TWO of a North-East university’s prestigious science projects teamed up to offer the region's students a unique scientific experience during Climate Week.

Pupils are today being given the opportunity to experience climate change science first hand in a working laboratory, thanks to the Durham University's Climate Change Schools Project and the Tipping Points project.

The wide-ranging research project is based at the university’s Institute of Hazard, Risk & Resilience (IHRR).

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Pupils from St Anthony's Girls' School, in Sunderland, and All Saints VA Church of England School, in Stockton, are getting a broader understanding of climate change through a hands-on experience, using microscopes to examine fossils and analyse sediment samples.

During the sessions, the pupils are meeting scientists who work on cutting-edge climate change research projects and are taking part in pollen analyses which can explain past climate change and experienced a working research laboratory.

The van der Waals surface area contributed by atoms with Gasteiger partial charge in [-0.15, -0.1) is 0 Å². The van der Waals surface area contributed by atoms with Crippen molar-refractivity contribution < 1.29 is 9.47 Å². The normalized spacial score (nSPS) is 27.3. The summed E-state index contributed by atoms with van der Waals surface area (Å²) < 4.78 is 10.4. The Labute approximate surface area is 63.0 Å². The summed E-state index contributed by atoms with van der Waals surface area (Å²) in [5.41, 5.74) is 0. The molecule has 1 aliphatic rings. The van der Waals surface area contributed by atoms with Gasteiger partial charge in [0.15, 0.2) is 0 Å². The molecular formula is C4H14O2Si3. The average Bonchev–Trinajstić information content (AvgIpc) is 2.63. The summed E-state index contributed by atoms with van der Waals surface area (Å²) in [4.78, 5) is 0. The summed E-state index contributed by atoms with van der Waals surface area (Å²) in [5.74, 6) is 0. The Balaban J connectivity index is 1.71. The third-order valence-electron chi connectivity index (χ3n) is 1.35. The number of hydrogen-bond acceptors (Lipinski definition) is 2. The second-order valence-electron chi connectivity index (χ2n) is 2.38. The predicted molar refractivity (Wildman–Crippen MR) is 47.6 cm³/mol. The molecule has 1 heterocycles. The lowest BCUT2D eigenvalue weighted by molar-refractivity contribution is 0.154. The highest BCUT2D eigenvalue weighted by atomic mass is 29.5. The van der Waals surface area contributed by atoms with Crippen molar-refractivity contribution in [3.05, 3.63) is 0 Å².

Both schools are members of the Climate Change Schools Project, an award-winning educational programme based at the Science Learning Centre North East.

The project aims to put climate change at the heart of the national curriculum and encourages schools to work with their communities to spread knowledge of and take positive action on climate change messages.

The Tipping Points project, funded by The Leverhulme Trust, provides IHRR with an opportunity to explore tipping points - moments where everything suddenly changes - a term increasingly used to describe the world we live in.

Professor Dave Petley, director of the Institute of Hazard, Risk and Resilience, said: "Climate change is one of the most pressing issues facing society in the 21st Century.

"We welcome this opportunity to engage young people with the latest research that we are undertaking to understand the ways in which the climate has changed in the past and the implications this has for the future".